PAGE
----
Here is some important precedent regarding proof of intoxication for DWI cases in New Jersey:
State v. Johnson, 42 N.J. 146 (1964)
The court held that proof of intoxication may be established either through breath test or other toxicology tests, or by other evidence such as the driver’s own admissions or his performance of psycho-physical tests.
Romano v. Kimmelman, 96 N.J. 66 (1984)
The NJ Supreme Court established the reliability and admissibility of breathalyzer test results. The court held that (1) manufacturers’ breathalyzer models “900” and “900A” are scientifically reliable for purpose of determining content of blood alcohol, with narrow qualification as to admissibility of test results relating to possible effects of radio frequency interference; (2) results of administration of model “900” can be received in evidence without further proof establishing any additional conditions for admissibility relating to effects of radio frequency interference, provided that hand-held transmitters are banned from area in close proximity to breathalyzer instrument; (3) model “900A” results may be admitted in evidence and form basis of driving under influence conviction either if breathalyzer result consists of two tests or readings within tolerance of 0.10 percent of each other, breathalyzer instrument has been found not to be radio frequency interference-sensitive, or if sensitive, it is shown that in administration of instrument, instrument was protected from transmitters and radio frequency; and (4) new trial on newly discovered evidence may be brought only when conviction based upon such breathalyzer results could possibly have been affected by radio frequency interference.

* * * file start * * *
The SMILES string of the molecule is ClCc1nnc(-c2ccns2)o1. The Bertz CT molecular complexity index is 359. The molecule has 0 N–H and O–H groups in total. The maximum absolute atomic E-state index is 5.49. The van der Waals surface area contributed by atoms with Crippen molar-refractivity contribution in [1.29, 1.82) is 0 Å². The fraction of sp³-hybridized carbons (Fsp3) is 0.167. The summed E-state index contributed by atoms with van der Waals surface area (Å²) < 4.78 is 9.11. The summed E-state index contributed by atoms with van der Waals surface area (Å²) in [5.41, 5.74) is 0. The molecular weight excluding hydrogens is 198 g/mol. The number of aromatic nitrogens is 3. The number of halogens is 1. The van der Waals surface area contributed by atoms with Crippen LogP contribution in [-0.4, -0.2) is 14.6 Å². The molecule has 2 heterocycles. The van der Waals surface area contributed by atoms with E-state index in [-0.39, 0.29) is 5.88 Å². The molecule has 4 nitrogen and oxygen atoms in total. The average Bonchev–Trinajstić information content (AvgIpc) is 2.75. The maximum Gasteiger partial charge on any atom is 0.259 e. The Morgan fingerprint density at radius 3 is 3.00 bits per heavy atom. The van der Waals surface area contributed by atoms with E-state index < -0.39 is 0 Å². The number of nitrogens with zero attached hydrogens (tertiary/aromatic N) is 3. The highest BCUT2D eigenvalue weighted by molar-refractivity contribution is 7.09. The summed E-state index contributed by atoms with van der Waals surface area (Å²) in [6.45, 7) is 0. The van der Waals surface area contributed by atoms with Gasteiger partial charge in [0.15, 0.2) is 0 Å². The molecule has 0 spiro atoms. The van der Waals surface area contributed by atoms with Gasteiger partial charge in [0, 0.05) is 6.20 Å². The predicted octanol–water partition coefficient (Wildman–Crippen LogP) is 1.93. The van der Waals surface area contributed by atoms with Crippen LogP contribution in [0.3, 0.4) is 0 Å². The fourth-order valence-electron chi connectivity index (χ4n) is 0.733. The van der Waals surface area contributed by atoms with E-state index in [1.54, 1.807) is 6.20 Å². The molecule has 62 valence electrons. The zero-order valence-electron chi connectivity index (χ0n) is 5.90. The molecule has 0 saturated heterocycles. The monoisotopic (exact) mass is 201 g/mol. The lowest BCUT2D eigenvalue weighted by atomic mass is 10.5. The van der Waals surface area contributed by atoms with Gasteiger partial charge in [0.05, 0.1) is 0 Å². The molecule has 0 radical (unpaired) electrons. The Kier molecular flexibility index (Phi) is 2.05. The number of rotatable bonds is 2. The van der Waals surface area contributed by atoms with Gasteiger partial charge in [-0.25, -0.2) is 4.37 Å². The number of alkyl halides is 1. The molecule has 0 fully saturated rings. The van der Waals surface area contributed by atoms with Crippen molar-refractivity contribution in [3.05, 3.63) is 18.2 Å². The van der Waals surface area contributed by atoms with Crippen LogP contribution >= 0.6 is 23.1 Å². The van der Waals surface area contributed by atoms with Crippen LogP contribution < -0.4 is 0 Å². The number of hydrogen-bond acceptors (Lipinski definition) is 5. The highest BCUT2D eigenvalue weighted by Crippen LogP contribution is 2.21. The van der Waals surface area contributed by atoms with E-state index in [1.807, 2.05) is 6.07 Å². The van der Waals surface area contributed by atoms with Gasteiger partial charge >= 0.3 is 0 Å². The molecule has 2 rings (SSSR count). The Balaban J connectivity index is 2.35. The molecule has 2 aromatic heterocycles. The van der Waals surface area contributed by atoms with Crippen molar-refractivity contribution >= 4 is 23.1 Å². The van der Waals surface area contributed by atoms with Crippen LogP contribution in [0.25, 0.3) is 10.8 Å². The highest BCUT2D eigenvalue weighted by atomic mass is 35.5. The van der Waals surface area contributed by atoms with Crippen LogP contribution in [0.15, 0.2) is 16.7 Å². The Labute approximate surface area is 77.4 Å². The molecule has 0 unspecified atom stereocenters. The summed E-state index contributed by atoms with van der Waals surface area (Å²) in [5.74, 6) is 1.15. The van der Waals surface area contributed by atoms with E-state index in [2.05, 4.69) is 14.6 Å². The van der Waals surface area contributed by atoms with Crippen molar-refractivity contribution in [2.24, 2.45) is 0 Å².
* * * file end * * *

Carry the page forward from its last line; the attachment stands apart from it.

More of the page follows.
State v. Maida, 332 N.J. Super 564 (2000)
The court held (1) that the coordinator’s certificate was sufficient to carry the burden of proof as to accuracy of breath test machine and (2) the Horizontal Gaze Nystagmus (HGN) test was sufficiently reliable to be admitted as scientific evidence of intoxication in a criminal trial.
State v. Cryan, 363 N.J. Super 442 (2003)
The court held under the influence means a condition which so affects the judgment or control of the motor vehicle operator as to make it improper for him to drive on the highway. In this case bloodshot eyes, a strong odor of alcohol on his breath, and hostile and erratic behavior were sufficient to establish driving while intoxicated.
State v. Slinger, 281 N.J. Super 538 (1995)
The court held that proof of intoxication can be shown independent of the breathalyzer results where, as here, defendant’s erratic driving, his physical appearance, demeanor, and speech, as well as the smell of alcohol on his breath were sufficient reliable indicia to establish driving while intoxicated.